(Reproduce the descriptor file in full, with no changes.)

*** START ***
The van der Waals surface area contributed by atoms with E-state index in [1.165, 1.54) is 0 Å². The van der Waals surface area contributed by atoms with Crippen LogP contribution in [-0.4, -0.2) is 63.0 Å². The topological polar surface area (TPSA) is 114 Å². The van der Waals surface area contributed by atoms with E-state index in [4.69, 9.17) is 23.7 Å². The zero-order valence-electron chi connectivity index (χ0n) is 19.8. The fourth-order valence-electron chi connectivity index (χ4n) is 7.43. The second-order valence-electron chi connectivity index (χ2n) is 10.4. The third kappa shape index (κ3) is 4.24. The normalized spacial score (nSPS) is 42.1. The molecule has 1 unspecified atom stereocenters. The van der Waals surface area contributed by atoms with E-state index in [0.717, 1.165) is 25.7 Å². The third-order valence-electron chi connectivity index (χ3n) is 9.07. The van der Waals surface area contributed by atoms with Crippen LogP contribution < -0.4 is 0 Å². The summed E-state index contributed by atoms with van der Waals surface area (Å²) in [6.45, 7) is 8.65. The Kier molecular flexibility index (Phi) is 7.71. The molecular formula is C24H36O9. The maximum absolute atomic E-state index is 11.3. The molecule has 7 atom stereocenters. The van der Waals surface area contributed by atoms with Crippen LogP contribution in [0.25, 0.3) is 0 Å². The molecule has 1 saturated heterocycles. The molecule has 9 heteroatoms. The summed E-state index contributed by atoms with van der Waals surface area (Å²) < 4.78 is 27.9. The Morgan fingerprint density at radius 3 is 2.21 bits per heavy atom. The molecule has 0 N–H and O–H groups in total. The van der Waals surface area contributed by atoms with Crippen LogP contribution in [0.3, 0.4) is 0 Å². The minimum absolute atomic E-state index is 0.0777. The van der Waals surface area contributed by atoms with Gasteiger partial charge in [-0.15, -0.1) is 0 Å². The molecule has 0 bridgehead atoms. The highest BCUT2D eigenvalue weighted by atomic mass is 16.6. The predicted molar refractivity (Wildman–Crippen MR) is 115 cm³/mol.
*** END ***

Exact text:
The van der Waals surface area contributed by atoms with E-state index in [1.165, 1.54) is 0 Å². The van der Waals surface area contributed by atoms with Crippen LogP contribution in [-0.4, -0.2) is 63.0 Å². The topological polar surface area (TPSA) is 114 Å². The van der Waals surface area contributed by atoms with E-state index in [4.69, 9.17) is 23.7 Å². The zero-order valence-electron chi connectivity index (χ0n) is 19.8. The fourth-order valence-electron chi connectivity index (χ4n) is 7.43. The second-order valence-electron chi connectivity index (χ2n) is 10.4. The third kappa shape index (κ3) is 4.24. The normalized spacial score (nSPS) is 42.1. The molecule has 1 unspecified atom stereocenters. The van der Waals surface area contributed by atoms with E-state index in [0.717, 1.165) is 25.7 Å². The third-order valence-electron chi connectivity index (χ3n) is 9.07. The van der Waals surface area contributed by atoms with Crippen LogP contribution < -0.4 is 0 Å². The summed E-state index contributed by atoms with van der Waals surface area (Å²) in [6.45, 7) is 8.65. The Kier molecular flexibility index (Phi) is 7.71. The molecular formula is C24H36O9. The maximum absolute atomic E-state index is 11.3. The molecule has 7 atom stereocenters. The van der Waals surface area contributed by atoms with Crippen LogP contribution in [0.25, 0.3) is 0 Å². The molecule has 1 saturated heterocycles. The molecule has 9 heteroatoms. The summed E-state index contributed by atoms with van der Waals surface area (Å²) < 4.78 is 27.9. The Morgan fingerprint density at radius 3 is 2.21 bits per heavy atom. The molecule has 0 N–H and O–H groups in total. The van der Waals surface area contributed by atoms with Crippen LogP contribution in [0.3, 0.4) is 0 Å². The minimum absolute atomic E-state index is 0.0777. The van der Waals surface area contributed by atoms with Gasteiger partial charge in [-0.15, -0.1) is 0 Å². The molecule has 0 bridgehead atoms. The highest BCUT2D eigenvalue weighted by atomic mass is 16.6. The predicted molar refractivity (Wildman–Crippen MR) is 115 cm³/mol.